On behalf of the Swarthmore Town Center Board, I would like to sincerely thank all our committee members and volunteers for giving their time, energy and talent to make Home for the Holidays a success. Whether you signed up to help on the day of, or worked on details for the last few months, your help was invaluable and greatly appreciated.

For those who would like to get involved in the future, we welcome you with open arms. After I left the corporate world this past winter, what I missed was being on a team. Volunteering for Swarthmore Town Center and the Swarthmore Farmers Market has certainly filled any void I had regarding my desire to be part of a team. Volunteerism connects us with others and provides meaning and purpose in our lives. The people I have met and worked with this year in Swarthmore are some of the most creative, kind, hardworking, and dedicated people I have crossed paths with in my career. I encourage anyone interested in continuing to help make our small town great to get involved in any way you can.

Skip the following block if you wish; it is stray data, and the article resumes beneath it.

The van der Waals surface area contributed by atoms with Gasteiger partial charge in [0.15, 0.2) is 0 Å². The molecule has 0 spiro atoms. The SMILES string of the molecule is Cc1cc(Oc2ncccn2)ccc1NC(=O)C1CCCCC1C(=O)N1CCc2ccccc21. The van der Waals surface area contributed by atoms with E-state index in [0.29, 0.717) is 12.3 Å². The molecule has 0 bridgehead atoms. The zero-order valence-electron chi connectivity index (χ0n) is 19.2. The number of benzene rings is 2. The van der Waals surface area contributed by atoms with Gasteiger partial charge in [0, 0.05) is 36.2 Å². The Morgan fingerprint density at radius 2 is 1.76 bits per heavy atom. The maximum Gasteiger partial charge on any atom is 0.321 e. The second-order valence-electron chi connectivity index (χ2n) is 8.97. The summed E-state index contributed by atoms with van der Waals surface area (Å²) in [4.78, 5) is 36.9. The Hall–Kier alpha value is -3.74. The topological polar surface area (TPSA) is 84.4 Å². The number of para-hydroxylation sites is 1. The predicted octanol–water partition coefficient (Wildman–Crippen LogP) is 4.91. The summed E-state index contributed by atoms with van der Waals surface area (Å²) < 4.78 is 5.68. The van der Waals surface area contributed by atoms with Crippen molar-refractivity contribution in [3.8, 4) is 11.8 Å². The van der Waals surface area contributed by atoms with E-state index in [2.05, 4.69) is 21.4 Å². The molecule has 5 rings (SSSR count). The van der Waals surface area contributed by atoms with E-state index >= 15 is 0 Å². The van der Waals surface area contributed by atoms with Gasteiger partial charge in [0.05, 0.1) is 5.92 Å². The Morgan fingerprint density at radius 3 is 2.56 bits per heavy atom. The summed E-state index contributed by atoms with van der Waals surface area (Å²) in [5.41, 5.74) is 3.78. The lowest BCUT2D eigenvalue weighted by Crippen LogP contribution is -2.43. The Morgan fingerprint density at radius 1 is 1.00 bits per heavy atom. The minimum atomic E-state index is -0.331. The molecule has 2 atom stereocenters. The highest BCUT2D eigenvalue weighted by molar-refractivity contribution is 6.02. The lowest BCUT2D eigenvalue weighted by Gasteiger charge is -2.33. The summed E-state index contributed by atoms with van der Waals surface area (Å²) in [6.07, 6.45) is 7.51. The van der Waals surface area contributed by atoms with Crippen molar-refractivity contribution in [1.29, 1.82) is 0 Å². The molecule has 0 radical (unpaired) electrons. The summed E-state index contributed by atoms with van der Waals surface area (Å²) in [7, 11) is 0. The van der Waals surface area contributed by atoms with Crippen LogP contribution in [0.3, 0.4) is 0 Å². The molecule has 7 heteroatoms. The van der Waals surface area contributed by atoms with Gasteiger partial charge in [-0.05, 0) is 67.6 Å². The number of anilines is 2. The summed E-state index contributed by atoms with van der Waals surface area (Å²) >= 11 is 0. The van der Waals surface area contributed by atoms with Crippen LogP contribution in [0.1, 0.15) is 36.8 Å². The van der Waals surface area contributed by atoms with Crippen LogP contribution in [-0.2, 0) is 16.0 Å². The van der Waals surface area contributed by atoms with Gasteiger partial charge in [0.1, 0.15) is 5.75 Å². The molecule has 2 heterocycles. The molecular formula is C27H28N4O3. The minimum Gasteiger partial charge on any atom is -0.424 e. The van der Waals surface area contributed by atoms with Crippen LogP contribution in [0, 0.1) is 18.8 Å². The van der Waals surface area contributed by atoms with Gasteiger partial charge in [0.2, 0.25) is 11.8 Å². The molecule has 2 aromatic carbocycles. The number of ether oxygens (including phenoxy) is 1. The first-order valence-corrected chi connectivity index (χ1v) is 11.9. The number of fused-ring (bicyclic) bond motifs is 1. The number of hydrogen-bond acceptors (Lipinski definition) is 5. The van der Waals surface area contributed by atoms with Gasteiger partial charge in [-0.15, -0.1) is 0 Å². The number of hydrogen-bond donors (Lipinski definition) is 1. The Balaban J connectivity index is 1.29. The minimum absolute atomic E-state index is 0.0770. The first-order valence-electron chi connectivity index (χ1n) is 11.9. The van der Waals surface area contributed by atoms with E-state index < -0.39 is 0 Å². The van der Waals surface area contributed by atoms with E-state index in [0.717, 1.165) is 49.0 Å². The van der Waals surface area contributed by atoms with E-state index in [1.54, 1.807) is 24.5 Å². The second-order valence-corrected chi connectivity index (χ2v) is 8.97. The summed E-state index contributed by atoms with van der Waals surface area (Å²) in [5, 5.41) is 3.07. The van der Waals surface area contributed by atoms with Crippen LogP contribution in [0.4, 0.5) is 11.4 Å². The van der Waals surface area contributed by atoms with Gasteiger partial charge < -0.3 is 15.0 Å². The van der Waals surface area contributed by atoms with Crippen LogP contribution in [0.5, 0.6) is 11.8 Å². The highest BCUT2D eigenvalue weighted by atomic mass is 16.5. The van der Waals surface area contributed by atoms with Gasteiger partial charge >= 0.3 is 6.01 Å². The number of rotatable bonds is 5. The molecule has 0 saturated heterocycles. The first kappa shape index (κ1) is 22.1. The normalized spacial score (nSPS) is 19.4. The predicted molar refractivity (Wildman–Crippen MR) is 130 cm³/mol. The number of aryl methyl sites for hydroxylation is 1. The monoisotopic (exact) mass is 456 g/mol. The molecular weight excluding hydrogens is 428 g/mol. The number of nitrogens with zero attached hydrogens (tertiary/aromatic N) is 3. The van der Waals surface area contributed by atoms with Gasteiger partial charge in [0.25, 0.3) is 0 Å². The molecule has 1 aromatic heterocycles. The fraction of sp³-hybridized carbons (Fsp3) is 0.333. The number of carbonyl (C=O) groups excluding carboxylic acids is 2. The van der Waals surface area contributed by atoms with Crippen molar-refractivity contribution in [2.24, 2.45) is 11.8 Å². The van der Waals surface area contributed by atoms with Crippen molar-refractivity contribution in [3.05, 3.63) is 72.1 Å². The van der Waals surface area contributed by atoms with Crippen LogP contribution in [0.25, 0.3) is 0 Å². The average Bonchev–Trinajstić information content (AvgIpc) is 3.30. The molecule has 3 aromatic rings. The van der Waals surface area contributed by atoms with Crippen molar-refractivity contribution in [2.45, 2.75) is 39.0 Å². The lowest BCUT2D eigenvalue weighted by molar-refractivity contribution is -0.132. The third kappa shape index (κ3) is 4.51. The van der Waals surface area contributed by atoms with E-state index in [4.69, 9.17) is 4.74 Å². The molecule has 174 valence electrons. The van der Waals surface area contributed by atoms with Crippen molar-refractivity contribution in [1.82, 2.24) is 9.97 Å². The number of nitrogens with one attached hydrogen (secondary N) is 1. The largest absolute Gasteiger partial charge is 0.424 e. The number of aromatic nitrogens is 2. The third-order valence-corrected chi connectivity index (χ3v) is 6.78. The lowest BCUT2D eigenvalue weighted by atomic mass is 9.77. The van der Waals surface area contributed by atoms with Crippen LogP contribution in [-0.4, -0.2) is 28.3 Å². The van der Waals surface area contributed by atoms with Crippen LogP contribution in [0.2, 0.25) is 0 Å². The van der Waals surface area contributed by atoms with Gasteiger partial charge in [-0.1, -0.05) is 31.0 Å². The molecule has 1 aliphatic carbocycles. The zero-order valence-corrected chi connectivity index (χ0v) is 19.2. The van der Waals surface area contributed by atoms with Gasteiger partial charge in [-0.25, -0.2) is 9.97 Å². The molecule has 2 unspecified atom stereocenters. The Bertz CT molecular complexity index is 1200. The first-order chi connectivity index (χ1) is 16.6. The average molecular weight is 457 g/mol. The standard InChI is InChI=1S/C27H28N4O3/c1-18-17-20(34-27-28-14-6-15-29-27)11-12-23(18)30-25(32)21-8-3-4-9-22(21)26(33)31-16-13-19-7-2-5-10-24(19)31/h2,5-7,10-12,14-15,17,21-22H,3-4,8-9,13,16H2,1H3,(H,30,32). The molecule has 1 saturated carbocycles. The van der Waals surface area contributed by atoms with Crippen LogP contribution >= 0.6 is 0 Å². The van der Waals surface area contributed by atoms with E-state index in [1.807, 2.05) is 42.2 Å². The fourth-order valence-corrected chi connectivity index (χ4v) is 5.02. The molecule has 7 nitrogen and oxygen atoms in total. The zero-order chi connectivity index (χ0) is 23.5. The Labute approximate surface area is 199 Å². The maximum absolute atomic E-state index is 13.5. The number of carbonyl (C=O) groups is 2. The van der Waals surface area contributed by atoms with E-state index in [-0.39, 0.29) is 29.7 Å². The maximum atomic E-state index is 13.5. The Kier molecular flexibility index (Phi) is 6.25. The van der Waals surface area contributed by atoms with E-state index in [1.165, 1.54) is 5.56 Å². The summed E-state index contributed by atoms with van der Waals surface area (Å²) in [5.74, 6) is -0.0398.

“Alone we can do so little; together we can do so much.” — Helen Keller

Shannon Elliott
Swarthmore Town Center Board Member

Swarthmore CO-OP Equity Campaign lifts off

To the Editor:

By now, you must have noticed the colorful balloons taped to the CO-OP’s windows. Each balloon represents an owner who chose to invest in the CO-OP by raising their equity stake. The large banner at the entrance tracks the total owner investments, currently at about $35,000, against the campaign goal of $150,000.

The $150,000 campaign goal is not arbitrary or a “would be nice”; it is mission-critical funding for the CO-OP’s continuing operations in 2018 while the plan for profitability is being implemented. Our current GM has brought the CO-OP a long way in the 11 months that he’s been on the job, largely by reorganizing and cost cutting. But when the large oven that is used by the prepared foods, catering and deli departments broke, as happened a few weeks ago, it represents a major setback. This was only one on a long list of unanticipated expenses; this is why the CO-OP needs working capital and a cash reserve.